The single-seat aircraft has the wingspan of a jumbo jet but only weighs as much as an average family car, according to its creators.
It has 12,000 solar cells turning four electrical motors, which power the carbon fibre aircraft.
It arrived in the Moroccan capital Rabat after leaving Spain before dawn.
The 1,554 mile journey from Europe to Africa began in May when the plane was flown from Switzerland to Madrid.
Mr Borschberg and Mr Piccard have been working on the project for nine years.
The mission has been described as a final dress rehearsal for a round-the-world flight with a new and improved plane in 2014.
People can follow the aircraft's flight progress via a virtual dashboard on Solar Impulse's website, which shows the plane's battery status, altitude and speed.
Pilot Bertrand Piccard posted live updates of his journey on Twitter
In one of his tweets, he said: "More than half way to Gibraltar. Solar energy running engines and loading batteries, great feeling."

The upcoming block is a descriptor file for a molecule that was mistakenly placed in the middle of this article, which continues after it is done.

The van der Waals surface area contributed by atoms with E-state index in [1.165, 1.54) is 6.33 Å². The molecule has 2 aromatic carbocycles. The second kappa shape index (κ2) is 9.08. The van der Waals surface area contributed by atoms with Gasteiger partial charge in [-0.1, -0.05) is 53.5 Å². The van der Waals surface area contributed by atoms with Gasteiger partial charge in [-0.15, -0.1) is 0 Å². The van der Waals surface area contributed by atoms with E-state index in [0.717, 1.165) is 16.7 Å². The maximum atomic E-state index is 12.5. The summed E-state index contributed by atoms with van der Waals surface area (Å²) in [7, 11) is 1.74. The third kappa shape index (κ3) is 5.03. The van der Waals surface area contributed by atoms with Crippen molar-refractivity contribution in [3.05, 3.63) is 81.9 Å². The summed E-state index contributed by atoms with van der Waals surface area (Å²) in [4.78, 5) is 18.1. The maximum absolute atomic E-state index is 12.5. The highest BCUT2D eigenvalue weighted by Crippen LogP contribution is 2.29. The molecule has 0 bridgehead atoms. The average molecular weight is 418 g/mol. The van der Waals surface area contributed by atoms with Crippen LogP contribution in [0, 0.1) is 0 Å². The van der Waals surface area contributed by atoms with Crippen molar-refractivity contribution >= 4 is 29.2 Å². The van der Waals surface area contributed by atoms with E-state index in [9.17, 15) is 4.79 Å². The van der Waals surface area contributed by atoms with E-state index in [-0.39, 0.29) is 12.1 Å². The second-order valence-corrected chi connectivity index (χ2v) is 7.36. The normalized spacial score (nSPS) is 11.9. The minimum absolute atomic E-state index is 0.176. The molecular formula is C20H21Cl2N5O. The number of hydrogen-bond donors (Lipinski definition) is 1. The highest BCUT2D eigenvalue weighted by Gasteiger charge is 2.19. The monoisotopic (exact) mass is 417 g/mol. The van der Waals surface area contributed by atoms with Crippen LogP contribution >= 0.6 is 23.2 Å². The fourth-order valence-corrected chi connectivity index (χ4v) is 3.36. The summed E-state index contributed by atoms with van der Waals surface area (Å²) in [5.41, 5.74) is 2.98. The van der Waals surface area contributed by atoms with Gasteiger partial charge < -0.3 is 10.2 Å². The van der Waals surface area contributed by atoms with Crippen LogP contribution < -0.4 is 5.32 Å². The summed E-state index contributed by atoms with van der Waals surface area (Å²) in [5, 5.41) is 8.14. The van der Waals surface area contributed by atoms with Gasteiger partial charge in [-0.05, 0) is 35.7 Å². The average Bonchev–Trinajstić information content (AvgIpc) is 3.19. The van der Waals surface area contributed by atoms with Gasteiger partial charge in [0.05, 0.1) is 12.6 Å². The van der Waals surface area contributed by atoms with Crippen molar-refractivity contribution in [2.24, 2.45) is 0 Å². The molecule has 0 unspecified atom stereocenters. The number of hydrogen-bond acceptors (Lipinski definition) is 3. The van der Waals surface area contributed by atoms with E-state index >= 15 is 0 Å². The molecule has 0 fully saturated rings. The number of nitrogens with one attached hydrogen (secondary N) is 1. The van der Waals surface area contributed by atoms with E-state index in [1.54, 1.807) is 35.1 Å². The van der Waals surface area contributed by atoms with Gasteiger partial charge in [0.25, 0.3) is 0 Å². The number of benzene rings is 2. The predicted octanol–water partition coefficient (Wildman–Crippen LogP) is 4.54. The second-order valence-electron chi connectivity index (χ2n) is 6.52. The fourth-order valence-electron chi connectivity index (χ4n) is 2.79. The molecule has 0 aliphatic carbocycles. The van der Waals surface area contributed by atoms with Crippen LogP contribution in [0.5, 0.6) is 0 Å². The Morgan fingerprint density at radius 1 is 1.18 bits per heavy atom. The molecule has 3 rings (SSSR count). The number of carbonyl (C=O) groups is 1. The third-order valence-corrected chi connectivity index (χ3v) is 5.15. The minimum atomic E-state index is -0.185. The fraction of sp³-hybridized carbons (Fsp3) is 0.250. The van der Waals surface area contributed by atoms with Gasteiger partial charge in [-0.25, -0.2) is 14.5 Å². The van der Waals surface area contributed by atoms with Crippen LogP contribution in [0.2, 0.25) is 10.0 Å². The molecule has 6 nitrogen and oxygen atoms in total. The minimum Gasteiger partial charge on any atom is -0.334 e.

Mr Piccard, a former balloonist, and Swiss pilot and businessman Andre Borschberg have worked on the Solar Impulse project for nine years.
The aircraft made history in July 2010 when it became the first manned solar plane to complete a 26-hour non-stop flight, proving that the sun's energy was enough to keep the plane in the air, even at night.
The US military has had the concept of solar-powered drones under development for some time, with a design expectation of keeping the surveillance craft aloft for months at a time.